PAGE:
Papa was a stranger, stranded, in an otherwise happy home; a simple man,
a grumpy man, a man behind the papers; the sporting Sun on Sunday
and the Herald on a Monday before the news, nightly; 6pm and 9,
a modest man of meandering manners with inside-out sweaters
on Saturdays while he washed the car clean, the van clean,
the bike clean; spotless, blameless, blemish-less,
as if remembering someone, sensing someone
behind him, inside him, tormenting him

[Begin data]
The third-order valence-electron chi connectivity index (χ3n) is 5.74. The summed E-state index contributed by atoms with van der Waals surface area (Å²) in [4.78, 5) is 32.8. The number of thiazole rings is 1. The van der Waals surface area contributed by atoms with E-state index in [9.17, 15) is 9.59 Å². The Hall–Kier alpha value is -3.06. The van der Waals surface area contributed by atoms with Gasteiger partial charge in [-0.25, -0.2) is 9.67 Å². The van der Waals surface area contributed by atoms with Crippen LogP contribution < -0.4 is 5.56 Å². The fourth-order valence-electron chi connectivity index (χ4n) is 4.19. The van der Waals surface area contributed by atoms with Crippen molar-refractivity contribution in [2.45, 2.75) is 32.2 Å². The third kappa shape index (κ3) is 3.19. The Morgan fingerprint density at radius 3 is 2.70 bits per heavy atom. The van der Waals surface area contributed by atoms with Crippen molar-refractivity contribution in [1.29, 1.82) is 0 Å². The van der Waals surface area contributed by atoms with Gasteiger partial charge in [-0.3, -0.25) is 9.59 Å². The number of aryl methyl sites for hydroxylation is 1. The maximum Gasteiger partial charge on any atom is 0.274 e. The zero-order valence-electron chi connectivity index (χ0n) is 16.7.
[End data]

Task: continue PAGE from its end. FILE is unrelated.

as if hearing someone commenting,
criticising, pointing and punishing.
Papa was a struggler, a stranger strangled
by harmless affection, by tendencies of trust,
fleeing and failing the obligation to feared family
and fleeting friends as if running from all connections,
as if unsure of what to say, how to hear, who to be and how to stay.
Papa was a shadow of someone, a stranger to himself as much as me,
the warden in the window, the watcher from the window, behind the blinds,
taking notes behind the lines, lines I could not see, lines I could not cross.
Papa was stranger, stranded, a wearisome worrier watching the world
through the window and on tv or was he watching the world
just to understand just how he could be understood…
All Words and Photographs by Damien B. Donnelly